Republicans started drawing attention to the problem ten years ago then had formal hearings to try and to put a halt to the shenanigans going on over at Fannie/Freddie 5 years ago, then again 4 years ago. The ranking Democrat members all said that there was no problem and dismissed the panel.

These same people (chief among them is Barney Frank who responded to Republican concerns "Fannie Mae and Freddie Mac are not in a crisis" ) are now trying to say that president Bush is responsible.

He tried to reel them in starting in 2001!


Why would they deny wrong-doing?

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nibbler
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Icon 1 posted September 29, 2008 16:59      Profile for nibbler   Author's Homepage     Send New Private Message       Edit/Delete Post   Reply With Quote 
The real problem is that the largest holder of mortgages in the country was charged by congress (with a Dem lead) to give "poor people" mortgages.

Poor people don't need mortgages - they need to pay rent until they can handle the responsibility of home ownership.

It wasn't that Banks were going out and beating people over the head because they wanted to loan money they wouldn't get back. It was people who made themselves house poor because of government programs designed to make poor people feel better about themselves.

If poor people pay rent and fall behind - they just find another place to pay rent. If that have a mortgage - they default, then it takes time and energy of the mortgage holder to convert the house back into value. Banks have a supply of liquidity to cover these transitions.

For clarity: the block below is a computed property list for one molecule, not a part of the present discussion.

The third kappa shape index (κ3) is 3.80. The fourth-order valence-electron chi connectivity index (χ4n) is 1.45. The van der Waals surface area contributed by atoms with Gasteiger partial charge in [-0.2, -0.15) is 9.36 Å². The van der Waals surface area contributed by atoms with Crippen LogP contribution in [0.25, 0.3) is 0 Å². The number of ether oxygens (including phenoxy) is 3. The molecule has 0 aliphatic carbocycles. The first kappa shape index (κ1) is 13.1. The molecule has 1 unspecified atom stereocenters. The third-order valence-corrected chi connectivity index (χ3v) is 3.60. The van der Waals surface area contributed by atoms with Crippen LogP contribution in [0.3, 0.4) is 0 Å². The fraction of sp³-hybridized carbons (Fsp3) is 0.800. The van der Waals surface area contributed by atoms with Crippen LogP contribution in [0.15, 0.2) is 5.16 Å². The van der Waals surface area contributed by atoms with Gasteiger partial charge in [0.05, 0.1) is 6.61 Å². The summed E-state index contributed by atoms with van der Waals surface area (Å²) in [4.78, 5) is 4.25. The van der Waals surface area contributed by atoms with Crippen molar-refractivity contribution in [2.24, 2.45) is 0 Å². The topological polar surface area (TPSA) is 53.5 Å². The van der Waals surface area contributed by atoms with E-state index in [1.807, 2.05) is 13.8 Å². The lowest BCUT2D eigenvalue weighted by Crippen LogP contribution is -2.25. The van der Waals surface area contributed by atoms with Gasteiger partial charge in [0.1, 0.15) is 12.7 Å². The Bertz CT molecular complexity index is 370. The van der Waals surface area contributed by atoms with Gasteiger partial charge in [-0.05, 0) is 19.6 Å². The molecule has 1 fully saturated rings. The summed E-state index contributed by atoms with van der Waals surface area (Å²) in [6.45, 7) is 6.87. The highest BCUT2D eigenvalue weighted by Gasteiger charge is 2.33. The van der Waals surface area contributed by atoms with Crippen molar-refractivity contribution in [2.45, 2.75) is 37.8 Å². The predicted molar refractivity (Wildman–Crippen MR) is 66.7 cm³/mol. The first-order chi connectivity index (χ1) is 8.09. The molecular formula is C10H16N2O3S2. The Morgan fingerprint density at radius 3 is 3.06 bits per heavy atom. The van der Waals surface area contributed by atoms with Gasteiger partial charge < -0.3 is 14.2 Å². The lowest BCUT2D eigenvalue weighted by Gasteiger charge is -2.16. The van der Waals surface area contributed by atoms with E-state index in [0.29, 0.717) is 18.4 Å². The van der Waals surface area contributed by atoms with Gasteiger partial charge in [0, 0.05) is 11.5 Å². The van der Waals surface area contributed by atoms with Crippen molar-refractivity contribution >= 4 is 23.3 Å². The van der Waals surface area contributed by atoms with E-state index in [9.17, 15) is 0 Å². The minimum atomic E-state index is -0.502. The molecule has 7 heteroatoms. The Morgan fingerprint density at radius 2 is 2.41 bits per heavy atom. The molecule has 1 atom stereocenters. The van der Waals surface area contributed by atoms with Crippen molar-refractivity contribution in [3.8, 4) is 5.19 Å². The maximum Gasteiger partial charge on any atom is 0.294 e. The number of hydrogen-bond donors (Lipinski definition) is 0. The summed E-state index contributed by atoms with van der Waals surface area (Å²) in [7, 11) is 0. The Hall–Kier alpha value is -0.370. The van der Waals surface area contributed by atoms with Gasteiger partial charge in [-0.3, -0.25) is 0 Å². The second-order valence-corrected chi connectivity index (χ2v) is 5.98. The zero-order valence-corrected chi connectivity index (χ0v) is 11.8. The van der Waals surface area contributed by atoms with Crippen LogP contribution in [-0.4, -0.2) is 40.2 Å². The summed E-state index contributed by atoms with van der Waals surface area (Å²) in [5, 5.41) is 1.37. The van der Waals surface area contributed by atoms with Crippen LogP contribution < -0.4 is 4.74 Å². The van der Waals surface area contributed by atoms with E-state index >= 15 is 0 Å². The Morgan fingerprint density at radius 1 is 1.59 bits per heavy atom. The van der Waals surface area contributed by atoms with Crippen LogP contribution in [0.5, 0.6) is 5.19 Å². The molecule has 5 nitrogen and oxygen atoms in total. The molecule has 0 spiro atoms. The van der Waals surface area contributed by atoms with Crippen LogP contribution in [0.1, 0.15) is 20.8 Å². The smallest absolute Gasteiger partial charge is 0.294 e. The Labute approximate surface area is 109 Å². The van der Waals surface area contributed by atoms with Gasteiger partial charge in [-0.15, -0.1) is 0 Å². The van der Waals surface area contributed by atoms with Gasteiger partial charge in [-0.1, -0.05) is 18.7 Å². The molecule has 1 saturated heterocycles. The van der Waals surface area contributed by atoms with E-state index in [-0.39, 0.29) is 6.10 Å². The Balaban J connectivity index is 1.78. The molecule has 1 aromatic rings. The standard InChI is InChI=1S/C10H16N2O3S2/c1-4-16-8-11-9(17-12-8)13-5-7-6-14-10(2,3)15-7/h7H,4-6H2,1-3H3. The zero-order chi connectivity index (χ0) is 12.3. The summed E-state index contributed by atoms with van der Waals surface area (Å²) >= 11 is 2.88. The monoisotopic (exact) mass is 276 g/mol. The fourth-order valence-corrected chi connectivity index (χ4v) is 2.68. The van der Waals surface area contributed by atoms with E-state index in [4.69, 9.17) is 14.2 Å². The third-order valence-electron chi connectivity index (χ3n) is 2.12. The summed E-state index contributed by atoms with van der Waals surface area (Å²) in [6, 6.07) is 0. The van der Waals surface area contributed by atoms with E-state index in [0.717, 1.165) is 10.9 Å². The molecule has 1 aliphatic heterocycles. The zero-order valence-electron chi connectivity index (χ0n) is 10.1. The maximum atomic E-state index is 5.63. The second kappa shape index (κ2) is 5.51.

Fannie Mae Head Franklin Raines (Clinton's White house Budget director) said under oath in 2004 that they didn't need reserves because their investments were "risk-less".


When the inevitable happened as the Republicans warned, suddenly the same Dems are now saying that it's because of the Republicans.

Ridiculous.

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YaYawoman

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Icon 1 posted September 29, 2008 17:26      Profile for YaYawoman     Send New Private Message       Edit/Delete Post   Reply With Quote 
Hey there steen. Dont fall for the subprime meme.
They were the weakest link and fell first, but prime is next, believe it. The most toxic mortgages of them all were not subprime but alt-a loans which were considered prime loans. The interest only, neg-am option arms are getting ready to implode over 2009, ivy zelman of credit suisse had a chart of different mortgage issues coming up and that is the year of the great re-cast.